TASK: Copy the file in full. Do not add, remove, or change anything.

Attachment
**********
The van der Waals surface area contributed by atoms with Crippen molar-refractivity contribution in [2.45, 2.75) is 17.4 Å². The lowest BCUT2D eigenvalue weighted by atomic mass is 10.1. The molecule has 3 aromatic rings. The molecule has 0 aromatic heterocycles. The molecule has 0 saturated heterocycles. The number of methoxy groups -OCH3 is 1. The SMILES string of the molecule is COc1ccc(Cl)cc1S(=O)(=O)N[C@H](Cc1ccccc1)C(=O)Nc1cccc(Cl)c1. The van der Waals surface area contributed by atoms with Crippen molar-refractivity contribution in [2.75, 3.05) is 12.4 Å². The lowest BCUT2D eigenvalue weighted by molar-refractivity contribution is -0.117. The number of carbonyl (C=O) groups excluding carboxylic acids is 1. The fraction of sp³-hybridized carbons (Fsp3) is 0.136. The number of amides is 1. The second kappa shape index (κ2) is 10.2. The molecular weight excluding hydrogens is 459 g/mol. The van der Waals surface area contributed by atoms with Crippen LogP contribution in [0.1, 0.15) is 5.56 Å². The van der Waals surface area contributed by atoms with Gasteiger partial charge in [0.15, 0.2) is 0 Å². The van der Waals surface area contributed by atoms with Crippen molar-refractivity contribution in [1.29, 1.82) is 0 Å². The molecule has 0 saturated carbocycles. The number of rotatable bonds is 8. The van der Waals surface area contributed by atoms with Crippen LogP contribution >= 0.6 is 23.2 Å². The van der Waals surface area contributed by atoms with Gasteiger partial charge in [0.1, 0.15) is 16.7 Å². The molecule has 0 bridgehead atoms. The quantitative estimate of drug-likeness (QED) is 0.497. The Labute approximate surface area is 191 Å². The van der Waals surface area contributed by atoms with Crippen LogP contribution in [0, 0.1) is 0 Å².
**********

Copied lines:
The van der Waals surface area contributed by atoms with Crippen molar-refractivity contribution in [2.45, 2.75) is 17.4 Å². The lowest BCUT2D eigenvalue weighted by atomic mass is 10.1. The molecule has 3 aromatic rings. The molecule has 0 aromatic heterocycles. The molecule has 0 saturated heterocycles. The number of methoxy groups -OCH3 is 1. The SMILES string of the molecule is COc1ccc(Cl)cc1S(=O)(=O)N[C@H](Cc1ccccc1)C(=O)Nc1cccc(Cl)c1. The van der Waals surface area contributed by atoms with Crippen molar-refractivity contribution in [2.75, 3.05) is 12.4 Å². The lowest BCUT2D eigenvalue weighted by molar-refractivity contribution is -0.117. The number of carbonyl (C=O) groups excluding carboxylic acids is 1. The fraction of sp³-hybridized carbons (Fsp3) is 0.136. The number of amides is 1. The second kappa shape index (κ2) is 10.2. The molecular weight excluding hydrogens is 459 g/mol. The van der Waals surface area contributed by atoms with Crippen LogP contribution in [0.1, 0.15) is 5.56 Å². The van der Waals surface area contributed by atoms with Gasteiger partial charge in [0.15, 0.2) is 0 Å². The van der Waals surface area contributed by atoms with Crippen molar-refractivity contribution in [1.29, 1.82) is 0 Å². The molecule has 0 saturated carbocycles. The number of rotatable bonds is 8. The van der Waals surface area contributed by atoms with Crippen LogP contribution >= 0.6 is 23.2 Å². The van der Waals surface area contributed by atoms with Gasteiger partial charge in [0.1, 0.15) is 16.7 Å². The molecule has 0 bridgehead atoms. The quantitative estimate of drug-likeness (QED) is 0.497. The Labute approximate surface area is 191 Å². The van der Waals surface area contributed by atoms with Crippen LogP contribution in [0, 0.1) is 0 Å².